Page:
For the first few days of life, your baby may have excess mucus which may cause him to gag and/ or spit up. This may be more noticeable with feedings as young infants are less adept at clearing their oral secretions. This tends to improve day by day.
If your baby gags or spits up mucus, turn him on his side and firmly pat his back as if to vigorously burp your baby. You may need to use a bulb syringe to gently suction the mucus out of the lower cheek area or back of the throat or from the nose. Place your baby in a modified position with the head slightly lower than the chest to let gravity help the drainage of the fluid. Squeeze the bulb syringe before inserting it into your baby’s mouth to avoid forcing mucus/fluid into the lungs. Take care not to traumatize the tissue of the nose with the tip of the bulb syringe or with forceful suction. The mouth should be suctioned before the nose. Always know where to easily and quickly find your bulb syringe. While in the hospital, your nurse will demonstrate how to use the bulb syringe, but feel free to ask for extra reinforcement if needed. To help prevent choking in your baby, try to avoid doing things that make him cry, for example, diaper changes or a sponge bath, when he has a full stomach. Try to do these things right before feeding time.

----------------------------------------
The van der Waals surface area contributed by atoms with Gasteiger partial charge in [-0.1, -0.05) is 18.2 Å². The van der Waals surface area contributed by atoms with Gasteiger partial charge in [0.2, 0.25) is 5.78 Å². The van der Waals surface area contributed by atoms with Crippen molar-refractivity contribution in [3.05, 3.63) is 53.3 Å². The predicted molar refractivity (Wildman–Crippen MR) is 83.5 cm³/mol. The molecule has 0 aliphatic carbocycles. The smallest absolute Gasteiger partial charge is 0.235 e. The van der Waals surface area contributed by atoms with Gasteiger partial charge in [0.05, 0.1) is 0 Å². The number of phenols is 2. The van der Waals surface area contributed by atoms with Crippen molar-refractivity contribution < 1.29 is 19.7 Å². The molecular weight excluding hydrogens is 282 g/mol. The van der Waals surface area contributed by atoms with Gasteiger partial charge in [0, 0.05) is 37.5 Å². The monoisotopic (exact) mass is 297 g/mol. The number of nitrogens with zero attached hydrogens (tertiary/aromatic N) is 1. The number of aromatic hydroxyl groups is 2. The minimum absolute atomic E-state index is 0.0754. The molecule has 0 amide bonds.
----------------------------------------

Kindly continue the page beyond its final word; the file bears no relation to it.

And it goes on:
If you are feeding your baby and he begins to gag or spit up, stop the feeding and turn and pat your baby as described. Once the baby has calmed down, the feeding may be continued.
Spitting up and vomiting
Almost all babies spit up during the first week or so. This is usually a small amount of milk solids associated with a feeding, such as a wet burp. The baby usually brings up only about a teaspoon of formula or breast milk. If it has been awhile since a feeding, the milk may be partially digested and be curdled looking. Your baby may only be spitting up because of air trapped in the stomach which is now coming up along with part of the feeding. Be sure to burp your baby prior to feeding if your baby has been crying for a while, as crying puts a lot of extra air in the stomach. Hold your baby slightly upright during feeding so that air can rise above the milk and be sure your baby has a good hold on the nipple when sucking so he doesn’t suck in a lot of air during the feeding. Spitting up in a forceful way, causing milk to hit the floor as much as three or four feet away, is called projectile vomiting. Out office should be notified if this type of vomiting occurs regularly or any time your baby has a fever or diarrhea along with vomiting.